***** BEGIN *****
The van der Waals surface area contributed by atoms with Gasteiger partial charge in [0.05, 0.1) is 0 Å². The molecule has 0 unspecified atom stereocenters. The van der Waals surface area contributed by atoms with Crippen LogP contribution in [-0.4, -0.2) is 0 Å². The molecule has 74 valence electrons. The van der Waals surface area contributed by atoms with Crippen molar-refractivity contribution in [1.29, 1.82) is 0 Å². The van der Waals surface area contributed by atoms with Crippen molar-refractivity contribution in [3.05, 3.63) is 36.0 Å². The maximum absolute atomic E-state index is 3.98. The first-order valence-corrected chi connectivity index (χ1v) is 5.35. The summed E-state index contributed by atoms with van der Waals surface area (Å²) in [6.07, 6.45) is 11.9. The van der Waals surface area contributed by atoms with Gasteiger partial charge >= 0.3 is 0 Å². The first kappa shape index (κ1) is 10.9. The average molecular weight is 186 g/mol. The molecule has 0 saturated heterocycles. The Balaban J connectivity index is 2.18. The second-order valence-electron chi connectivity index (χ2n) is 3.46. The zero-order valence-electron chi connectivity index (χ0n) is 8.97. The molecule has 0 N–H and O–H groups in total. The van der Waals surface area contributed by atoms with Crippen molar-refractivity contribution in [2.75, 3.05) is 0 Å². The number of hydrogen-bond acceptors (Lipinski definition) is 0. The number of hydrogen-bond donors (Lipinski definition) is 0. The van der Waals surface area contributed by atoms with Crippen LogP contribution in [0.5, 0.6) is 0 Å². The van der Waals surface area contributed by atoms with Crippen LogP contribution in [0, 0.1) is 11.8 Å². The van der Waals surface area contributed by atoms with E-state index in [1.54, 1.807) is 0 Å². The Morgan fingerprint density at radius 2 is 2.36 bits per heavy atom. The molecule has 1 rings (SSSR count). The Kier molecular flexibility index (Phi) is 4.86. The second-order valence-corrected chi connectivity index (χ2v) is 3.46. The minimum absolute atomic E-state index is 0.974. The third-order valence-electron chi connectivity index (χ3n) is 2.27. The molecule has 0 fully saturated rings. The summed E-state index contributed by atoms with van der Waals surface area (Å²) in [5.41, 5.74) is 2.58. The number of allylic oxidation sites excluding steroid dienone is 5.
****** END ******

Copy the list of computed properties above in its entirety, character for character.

The van der Waals surface area contributed by atoms with Gasteiger partial charge in [0.05, 0.1) is 0 Å². The molecule has 0 unspecified atom stereocenters. The van der Waals surface area contributed by atoms with Crippen LogP contribution in [-0.4, -0.2) is 0 Å². The molecule has 74 valence electrons. The van der Waals surface area contributed by atoms with Crippen molar-refractivity contribution in [1.29, 1.82) is 0 Å². The van der Waals surface area contributed by atoms with Crippen molar-refractivity contribution in [3.05, 3.63) is 36.0 Å². The maximum absolute atomic E-state index is 3.98. The first-order valence-corrected chi connectivity index (χ1v) is 5.35. The summed E-state index contributed by atoms with van der Waals surface area (Å²) in [6.07, 6.45) is 11.9. The van der Waals surface area contributed by atoms with Gasteiger partial charge >= 0.3 is 0 Å². The first kappa shape index (κ1) is 10.9. The average molecular weight is 186 g/mol. The molecule has 0 saturated heterocycles. The Balaban J connectivity index is 2.18. The second-order valence-electron chi connectivity index (χ2n) is 3.46. The zero-order valence-electron chi connectivity index (χ0n) is 8.97. The molecule has 0 N–H and O–H groups in total. The van der Waals surface area contributed by atoms with Crippen molar-refractivity contribution in [2.75, 3.05) is 0 Å². The number of hydrogen-bond acceptors (Lipinski definition) is 0. The number of hydrogen-bond donors (Lipinski definition) is 0. The van der Waals surface area contributed by atoms with Crippen LogP contribution in [0.5, 0.6) is 0 Å². The van der Waals surface area contributed by atoms with Crippen LogP contribution in [0, 0.1) is 11.8 Å². The van der Waals surface area contributed by atoms with E-state index in [1.54, 1.807) is 0 Å². The Morgan fingerprint density at radius 2 is 2.36 bits per heavy atom. The molecule has 1 rings (SSSR count). The Kier molecular flexibility index (Phi) is 4.86. The second-order valence-corrected chi connectivity index (χ2v) is 3.46. The minimum absolute atomic E-state index is 0.974. The third-order valence-electron chi connectivity index (χ3n) is 2.27. The molecule has 0 fully saturated rings. The summed E-state index contributed by atoms with van der Waals surface area (Å²) in [5.41, 5.74) is 2.58. The number of allylic oxidation sites excluding steroid dienone is 5.